Read full article here: https://www.deseret.com/utah/2024/1/22/24046992/utah-vote-by-mail-deadline-postmark
By Lisa Riley Roche Jan 22, 2024, 7:56pm MST
A bill requiring mailed-in ballots to be in the hands of election officials before the polls close on Election Day in order to be counted was put on hold Monday by the Utah Legislature’s House Government Operations Committee.
Utah law currently says mail-in ballots are valid as long as they’re “clearly postmarked before Election Day” and show up before noon on the day of the official canvass of the vote that usually comes two weeks later.
The sponsor of the bill, HB214, Rep. Norm Thurston, R-Provo, said that makes Utah an “outlier.” He called for a “move from a complicated and difficult to explain system” to one that shifts the responsibility to voters “for making sure their vote gets in on time.”
Thurston told the committee his bill would give Utahns more confidence in elections.
“I believe that we do have a lot of questions out there about the integrity of our elections. Not that I think that they are problematic, but I think there is a perception that they are problematic. There’s a lot of people that think there’s a possibility of fraud,” he said.
But for more than hour committee members heard largely critical testimony about the change, including its impact on rural as well as disabled Utahns who count on being able to mail in their ballots the Monday before an election.
“Utahns all across the state see this as a proposal to disenfranchise voters, especially from rural communities,” said TJ Ellerbeck, executive director of the nonprofit Rural Utah Project involved in civic engagement and a member of a coalition of like-minded organizations.
Ellerbeck said more than 4,000 Utahns have signed a coalition petition urging lawmakers not to make any election changes, with one Moab woman concerned the bill would “make voters responsible for something over which they have no control,” when mail arrives.
Everette Bacon, president of the National Federation of the Blind Utah, said “people with disabilities love mail-in voting” because it can be difficult to get to a polling location and find out about assistance.
Bacon said he fears people with disabilities won’t be aware of a change from a set deadline for mailing in ballots, since Thurston’s bill does not include funding to promote the new responsibility for voters.
Only one of Utah’s 29 county clerks backed the bill, Utah County Clerk Aaron Davidson.
“The mail-in balloting, it actually should have been drop box return balloting to try to encourage the voter to use the drop box rather than the mail-in balloting process,” Davidson said, citing “chain of custody” issues with ballots that arrive in the mail.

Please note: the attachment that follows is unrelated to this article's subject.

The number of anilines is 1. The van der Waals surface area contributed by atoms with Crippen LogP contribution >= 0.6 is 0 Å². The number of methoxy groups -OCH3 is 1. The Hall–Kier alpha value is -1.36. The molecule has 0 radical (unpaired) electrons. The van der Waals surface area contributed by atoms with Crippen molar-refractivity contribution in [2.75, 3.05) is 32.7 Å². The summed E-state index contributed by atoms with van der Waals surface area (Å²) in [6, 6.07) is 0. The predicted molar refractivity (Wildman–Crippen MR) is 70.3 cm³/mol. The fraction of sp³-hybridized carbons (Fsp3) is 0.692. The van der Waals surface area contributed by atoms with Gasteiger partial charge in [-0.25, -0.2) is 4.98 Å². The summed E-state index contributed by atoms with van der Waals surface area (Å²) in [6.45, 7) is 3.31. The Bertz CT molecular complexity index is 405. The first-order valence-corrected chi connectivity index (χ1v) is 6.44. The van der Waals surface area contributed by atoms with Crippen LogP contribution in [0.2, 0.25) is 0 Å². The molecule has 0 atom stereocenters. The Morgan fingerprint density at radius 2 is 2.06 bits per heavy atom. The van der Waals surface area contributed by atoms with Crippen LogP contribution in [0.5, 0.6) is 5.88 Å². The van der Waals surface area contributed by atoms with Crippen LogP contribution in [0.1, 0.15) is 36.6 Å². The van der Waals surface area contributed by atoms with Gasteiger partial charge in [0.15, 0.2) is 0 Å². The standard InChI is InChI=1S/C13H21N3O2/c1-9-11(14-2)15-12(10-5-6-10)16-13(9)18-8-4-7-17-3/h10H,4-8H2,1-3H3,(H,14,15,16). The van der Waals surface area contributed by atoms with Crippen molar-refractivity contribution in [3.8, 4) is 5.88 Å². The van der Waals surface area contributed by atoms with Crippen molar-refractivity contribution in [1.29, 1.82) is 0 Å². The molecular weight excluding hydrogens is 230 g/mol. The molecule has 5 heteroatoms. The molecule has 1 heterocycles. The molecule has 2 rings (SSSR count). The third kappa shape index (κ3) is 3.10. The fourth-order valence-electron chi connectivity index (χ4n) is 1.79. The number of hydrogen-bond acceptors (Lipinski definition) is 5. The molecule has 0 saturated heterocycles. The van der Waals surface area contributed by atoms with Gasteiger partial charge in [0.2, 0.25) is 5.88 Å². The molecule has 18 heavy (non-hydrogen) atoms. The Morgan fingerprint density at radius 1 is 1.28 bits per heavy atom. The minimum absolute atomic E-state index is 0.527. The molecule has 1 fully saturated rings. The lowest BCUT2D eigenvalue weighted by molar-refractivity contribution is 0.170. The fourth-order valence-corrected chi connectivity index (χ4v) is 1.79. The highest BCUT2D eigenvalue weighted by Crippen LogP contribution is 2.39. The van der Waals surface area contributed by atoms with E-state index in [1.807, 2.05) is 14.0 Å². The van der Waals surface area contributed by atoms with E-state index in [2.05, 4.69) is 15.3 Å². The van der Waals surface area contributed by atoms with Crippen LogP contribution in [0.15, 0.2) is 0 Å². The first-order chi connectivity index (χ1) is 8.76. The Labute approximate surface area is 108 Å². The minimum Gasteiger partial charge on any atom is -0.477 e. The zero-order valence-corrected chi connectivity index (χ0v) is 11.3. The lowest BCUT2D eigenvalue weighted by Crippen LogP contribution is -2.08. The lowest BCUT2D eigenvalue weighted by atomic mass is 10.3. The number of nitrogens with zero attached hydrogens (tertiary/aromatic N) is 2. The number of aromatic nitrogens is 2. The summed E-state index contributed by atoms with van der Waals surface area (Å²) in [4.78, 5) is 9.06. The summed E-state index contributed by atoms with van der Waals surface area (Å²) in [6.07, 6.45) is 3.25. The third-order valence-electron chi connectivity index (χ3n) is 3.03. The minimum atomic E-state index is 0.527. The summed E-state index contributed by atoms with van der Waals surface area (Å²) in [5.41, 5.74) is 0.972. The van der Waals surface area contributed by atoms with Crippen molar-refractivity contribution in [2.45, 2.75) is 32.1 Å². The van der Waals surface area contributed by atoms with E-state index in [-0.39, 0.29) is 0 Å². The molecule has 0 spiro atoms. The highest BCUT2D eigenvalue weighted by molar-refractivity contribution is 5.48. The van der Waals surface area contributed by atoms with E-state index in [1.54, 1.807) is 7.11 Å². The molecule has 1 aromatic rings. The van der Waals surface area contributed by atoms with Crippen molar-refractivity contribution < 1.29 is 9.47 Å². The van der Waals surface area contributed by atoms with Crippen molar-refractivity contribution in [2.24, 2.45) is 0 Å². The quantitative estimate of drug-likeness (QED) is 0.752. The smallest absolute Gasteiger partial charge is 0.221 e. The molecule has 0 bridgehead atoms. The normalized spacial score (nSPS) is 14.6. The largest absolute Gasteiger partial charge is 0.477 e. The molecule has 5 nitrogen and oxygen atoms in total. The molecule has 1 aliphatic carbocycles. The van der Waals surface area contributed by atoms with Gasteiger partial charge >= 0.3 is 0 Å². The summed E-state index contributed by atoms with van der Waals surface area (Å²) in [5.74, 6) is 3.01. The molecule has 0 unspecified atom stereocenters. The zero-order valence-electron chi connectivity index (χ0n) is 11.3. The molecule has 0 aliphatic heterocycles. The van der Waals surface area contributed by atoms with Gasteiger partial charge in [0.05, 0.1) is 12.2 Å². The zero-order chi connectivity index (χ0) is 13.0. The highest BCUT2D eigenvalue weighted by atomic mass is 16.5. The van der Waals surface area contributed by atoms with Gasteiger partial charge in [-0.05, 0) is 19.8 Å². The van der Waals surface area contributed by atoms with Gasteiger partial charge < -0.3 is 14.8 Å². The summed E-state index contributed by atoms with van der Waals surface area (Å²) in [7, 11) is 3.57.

Utah County has already decided not to pay for some $110,000 in return postage for primary and general election ballots, he said, money that could be spent on more drop boxes.
“It’s not necessarily trying to disenfranchise voters, but it’s making them know that’s an option and if they want that option, they have to pay for it,” Davidson said of the bill. “And they’ve got to comply with the rules and mail it in a lot earlier.”
Utah Eagle Forum’s Whit Cook said the change would help keep elections “simple and sweet.” Cook said if Utahns “take our voting system seriously, our process seriously, then perhaps … they should take that extra effort to make sure that they post it on time.”
Several opponents of the bill pointed to Utah’s vote-by-mail elections as a model for the nation. Efforts to return to in-person only voting have failed to advance in previous sessions of the Utah Legislature
“We shouldn’t take Utah backwards. We are a national leader and our voter participation is growing,” ACLU of Utah campaign director Billy Palmer said. “Utahns love and trust vote by mail.”
Before the committee voted to hold the bill rather than send it to the full House, it was amended to change the effective day from May 1 to Jan. 1, 2025, so the election already underway would not be affected.
Rep. Cory Maloy, R-Lehi, initially proposed sending the bill back to the House Rules Committee because “we’ve heard there are some grave concerns” that are seen as “really shaking things up” for some Utahns.
Thurston, however, moved that his bill instead be held by the committee so members could incorporate ways to make by-mail voting “easier” for rural Utahns as well as those with disabilities.
“This could be the bill to do that. We could work on this all together,” the bill’s sponsor said, along with state and local election officials “to come up with a package that we can then move forward.”